• Update Regarding Economic Recovery Plans
  • January 8, 2009 | Author: Kenneth G. Lore
  • Law Firm: Bingham McCutchen LLP - Washington Office
  • On Monday, December 1st, Treasury Secretary Paulson provided an update on the U.S. economy and plans for the remaining Troubled Assets Relief Program (“TARP”) funds. Although he expressed confidence that the U.S. economy will recover from the current economic crisis, he warned that the government must remain ready to respond quickly to the continuing economic crisis and that no one action by itself on the part of the government will end the current crisis. 

    These comments came on the heels of an announcement last week that the Federal Reserve and Treasury are creating two new programs aimed at helping the economic recovery. The first new program is the Term Asset-Backed Securities Loan Facility (“TALF”) under which the Federal Reserve will lend up to $200 billion to holders of certain AAA-rated asset-backed securities on a non-recourse basis. TALF is designed to make it easier for consumers to get credit to purchase cars, new appliances and for student loans. In October, the asset-backed credit market basically froze as the U.S. economy worsened. When this happened, the availability of affordable consumer credit diminished dramatically. To support TALF, Treasury will provide $20 billion of TARP funds as credit protection to the Federal Reserve.

    Under the second new program, the Federal Reserve will purchase up to $100 billion of direct obligations of Fannie Mae, Freddie Mac and the Federal Home Loan Banks, and up to $500 billion of mortgage-backed securities backed by Fannie Mae, Freddie Mac and Ginnie Mae. Although the Federal Reserve has indicated that it plans to start making these purchases before the end of the year, it warned that the purchases will continue to take place over the next several quarters. Secretary Paulson indicated during his public remarks on December 1st that these steps “should have a positive impact” by making home buying more affordable for families and by helping existing homeowners who want to refinance their homes with more affordable mortgages. Secretary Paulson also indicated that Treasury will continue to consider new ideas for additional TARP programs that can assist in the ongoing economic recovery.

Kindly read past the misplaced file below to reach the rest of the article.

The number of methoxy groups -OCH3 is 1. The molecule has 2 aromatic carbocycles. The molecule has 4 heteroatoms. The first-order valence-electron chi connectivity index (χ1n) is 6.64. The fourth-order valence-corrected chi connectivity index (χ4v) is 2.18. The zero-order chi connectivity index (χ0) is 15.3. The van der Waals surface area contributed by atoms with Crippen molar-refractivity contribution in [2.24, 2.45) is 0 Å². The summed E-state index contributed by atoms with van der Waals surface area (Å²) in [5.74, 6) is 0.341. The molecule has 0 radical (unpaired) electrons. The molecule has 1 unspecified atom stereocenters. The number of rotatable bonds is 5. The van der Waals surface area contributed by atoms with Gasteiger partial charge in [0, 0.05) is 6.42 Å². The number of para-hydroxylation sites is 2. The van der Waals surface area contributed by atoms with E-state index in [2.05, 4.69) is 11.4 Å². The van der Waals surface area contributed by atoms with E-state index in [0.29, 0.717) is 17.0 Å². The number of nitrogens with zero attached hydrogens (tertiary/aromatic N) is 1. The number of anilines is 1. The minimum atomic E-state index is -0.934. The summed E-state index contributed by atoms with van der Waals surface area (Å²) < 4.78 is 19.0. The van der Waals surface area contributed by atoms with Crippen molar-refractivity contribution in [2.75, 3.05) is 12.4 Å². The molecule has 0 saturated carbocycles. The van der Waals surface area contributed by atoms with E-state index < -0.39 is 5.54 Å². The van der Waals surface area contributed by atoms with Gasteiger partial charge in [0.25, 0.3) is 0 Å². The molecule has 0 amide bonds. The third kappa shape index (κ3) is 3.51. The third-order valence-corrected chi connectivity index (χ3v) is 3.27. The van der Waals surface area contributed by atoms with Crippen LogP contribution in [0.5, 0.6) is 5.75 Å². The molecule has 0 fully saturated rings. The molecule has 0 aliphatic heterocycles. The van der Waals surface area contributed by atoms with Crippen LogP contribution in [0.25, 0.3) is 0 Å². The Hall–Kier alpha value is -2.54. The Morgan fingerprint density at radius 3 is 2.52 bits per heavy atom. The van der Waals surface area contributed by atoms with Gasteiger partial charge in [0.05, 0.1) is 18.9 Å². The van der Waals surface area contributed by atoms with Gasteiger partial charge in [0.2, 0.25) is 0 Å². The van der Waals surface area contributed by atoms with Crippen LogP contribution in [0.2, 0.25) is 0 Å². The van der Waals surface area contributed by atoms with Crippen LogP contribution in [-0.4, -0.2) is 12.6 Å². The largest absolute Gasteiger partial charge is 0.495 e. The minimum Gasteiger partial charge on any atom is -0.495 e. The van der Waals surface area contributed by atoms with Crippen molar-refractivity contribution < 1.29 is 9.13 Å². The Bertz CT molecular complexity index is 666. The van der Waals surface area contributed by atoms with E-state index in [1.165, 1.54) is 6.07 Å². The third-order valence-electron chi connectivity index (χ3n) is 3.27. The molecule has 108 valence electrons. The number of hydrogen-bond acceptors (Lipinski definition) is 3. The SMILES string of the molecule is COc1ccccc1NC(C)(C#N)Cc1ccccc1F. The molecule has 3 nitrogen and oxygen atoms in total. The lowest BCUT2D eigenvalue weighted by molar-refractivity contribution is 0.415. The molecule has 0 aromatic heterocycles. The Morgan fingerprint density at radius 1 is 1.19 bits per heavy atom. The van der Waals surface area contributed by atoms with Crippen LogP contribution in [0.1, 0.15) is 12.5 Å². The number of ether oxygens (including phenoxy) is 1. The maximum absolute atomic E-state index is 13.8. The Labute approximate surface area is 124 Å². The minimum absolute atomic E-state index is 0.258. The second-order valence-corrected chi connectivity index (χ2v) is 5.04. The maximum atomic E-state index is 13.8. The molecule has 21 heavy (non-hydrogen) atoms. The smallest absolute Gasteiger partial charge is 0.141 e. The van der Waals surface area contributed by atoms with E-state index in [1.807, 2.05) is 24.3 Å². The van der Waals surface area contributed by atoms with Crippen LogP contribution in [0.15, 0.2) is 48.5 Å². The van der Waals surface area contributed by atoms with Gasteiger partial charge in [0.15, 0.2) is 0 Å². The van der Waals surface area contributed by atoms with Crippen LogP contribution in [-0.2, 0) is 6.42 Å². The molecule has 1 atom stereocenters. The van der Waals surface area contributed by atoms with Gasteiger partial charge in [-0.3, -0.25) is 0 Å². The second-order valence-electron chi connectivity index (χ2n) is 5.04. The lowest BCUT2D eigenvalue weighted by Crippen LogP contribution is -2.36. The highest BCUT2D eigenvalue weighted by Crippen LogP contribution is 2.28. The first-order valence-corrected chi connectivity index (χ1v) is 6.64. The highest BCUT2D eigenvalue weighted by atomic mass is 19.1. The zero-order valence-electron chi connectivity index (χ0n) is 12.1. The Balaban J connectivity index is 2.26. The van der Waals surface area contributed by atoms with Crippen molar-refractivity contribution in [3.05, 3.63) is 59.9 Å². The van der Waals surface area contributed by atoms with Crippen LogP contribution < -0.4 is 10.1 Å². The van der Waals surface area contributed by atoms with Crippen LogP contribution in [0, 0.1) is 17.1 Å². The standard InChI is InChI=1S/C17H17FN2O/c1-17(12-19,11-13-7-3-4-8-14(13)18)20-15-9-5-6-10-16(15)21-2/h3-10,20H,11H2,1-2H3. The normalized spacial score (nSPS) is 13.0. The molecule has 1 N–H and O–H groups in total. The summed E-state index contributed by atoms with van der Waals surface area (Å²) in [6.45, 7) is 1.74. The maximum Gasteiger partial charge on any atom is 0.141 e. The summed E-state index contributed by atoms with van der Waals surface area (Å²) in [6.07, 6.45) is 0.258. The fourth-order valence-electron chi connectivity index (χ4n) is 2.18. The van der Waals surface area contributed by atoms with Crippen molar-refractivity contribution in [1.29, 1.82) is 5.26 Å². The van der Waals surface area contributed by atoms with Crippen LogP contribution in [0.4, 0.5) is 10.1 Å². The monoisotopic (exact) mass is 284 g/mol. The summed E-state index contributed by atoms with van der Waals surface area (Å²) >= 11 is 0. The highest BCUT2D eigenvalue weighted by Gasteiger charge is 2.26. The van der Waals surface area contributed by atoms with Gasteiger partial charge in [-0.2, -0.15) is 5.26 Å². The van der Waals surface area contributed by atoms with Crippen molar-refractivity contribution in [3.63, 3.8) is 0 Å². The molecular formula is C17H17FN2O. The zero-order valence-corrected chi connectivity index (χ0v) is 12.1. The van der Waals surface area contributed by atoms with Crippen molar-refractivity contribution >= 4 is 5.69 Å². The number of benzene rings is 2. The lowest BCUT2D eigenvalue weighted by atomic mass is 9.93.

As Treasury and the Federal Reserve have been working on these new programs and other methods for dealing with the economic downturn, the SEC has also been working on guidance for financial institutions that must file proxy statements in order to participate in the Capital Purchase Program (“CPP”) created under the Emergency Economic Stabilization Act of 2008. Under CPP, financial institutions must agree to issue securities to the Treasury and certain financial institutions must file a proxy statement to obtain shareholder approval to authorize these securities. In order to assist financial institutions that are required to file proxy statements for this purpose, on November 24th the SEC provided examples of comments they have already issued for preliminary proxy statements filed by some financial institutions seeking to participate in CPP. These comments include suggestions for what each financial institution should disclose in the proxy statements such as whether the financial institution has applied for CPP, the status of the CPP application, and the impact participation in CPP will have existing shareholders.